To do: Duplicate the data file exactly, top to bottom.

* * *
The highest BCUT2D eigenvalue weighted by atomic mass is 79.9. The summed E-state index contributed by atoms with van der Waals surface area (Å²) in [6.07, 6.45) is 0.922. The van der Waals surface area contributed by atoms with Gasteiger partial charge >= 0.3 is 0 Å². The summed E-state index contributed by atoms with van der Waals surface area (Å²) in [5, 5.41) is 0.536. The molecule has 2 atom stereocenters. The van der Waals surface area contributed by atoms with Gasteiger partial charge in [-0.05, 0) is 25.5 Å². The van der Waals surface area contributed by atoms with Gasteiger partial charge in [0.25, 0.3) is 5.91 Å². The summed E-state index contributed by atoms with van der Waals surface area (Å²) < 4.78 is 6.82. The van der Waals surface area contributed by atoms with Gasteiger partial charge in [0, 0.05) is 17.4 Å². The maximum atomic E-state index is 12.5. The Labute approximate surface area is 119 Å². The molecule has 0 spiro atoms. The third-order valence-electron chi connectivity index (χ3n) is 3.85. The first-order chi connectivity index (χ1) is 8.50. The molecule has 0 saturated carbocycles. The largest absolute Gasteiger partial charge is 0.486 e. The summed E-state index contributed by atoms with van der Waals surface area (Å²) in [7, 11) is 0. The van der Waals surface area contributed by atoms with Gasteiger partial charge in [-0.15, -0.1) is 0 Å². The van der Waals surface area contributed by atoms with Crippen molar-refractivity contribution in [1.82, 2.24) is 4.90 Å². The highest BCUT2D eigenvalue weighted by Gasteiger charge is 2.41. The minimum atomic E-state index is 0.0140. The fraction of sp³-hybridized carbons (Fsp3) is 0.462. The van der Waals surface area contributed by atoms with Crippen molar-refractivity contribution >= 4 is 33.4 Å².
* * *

The highest BCUT2D eigenvalue weighted by atomic mass is 79.9. The summed E-state index contributed by atoms with van der Waals surface area (Å²) in [6.07, 6.45) is 0.922. The van der Waals surface area contributed by atoms with Gasteiger partial charge >= 0.3 is 0 Å². The summed E-state index contributed by atoms with van der Waals surface area (Å²) in [5, 5.41) is 0.536. The molecule has 2 atom stereocenters. The van der Waals surface area contributed by atoms with Gasteiger partial charge in [-0.05, 0) is 25.5 Å². The van der Waals surface area contributed by atoms with Gasteiger partial charge in [0.25, 0.3) is 5.91 Å². The summed E-state index contributed by atoms with van der Waals surface area (Å²) < 4.78 is 6.82. The van der Waals surface area contributed by atoms with Gasteiger partial charge in [0, 0.05) is 17.4 Å². The maximum atomic E-state index is 12.5. The Labute approximate surface area is 119 Å². The molecule has 0 spiro atoms. The third-order valence-electron chi connectivity index (χ3n) is 3.85. The first-order chi connectivity index (χ1) is 8.50. The molecule has 0 saturated carbocycles. The largest absolute Gasteiger partial charge is 0.486 e. The summed E-state index contributed by atoms with van der Waals surface area (Å²) in [7, 11) is 0. The van der Waals surface area contributed by atoms with Gasteiger partial charge in [-0.15, -0.1) is 0 Å². The van der Waals surface area contributed by atoms with Crippen molar-refractivity contribution in [1.82, 2.24) is 4.90 Å². The highest BCUT2D eigenvalue weighted by Gasteiger charge is 2.41. The minimum atomic E-state index is 0.0140. The fraction of sp³-hybridized carbons (Fsp3) is 0.462. The van der Waals surface area contributed by atoms with Crippen molar-refractivity contribution >= 4 is 33.4 Å².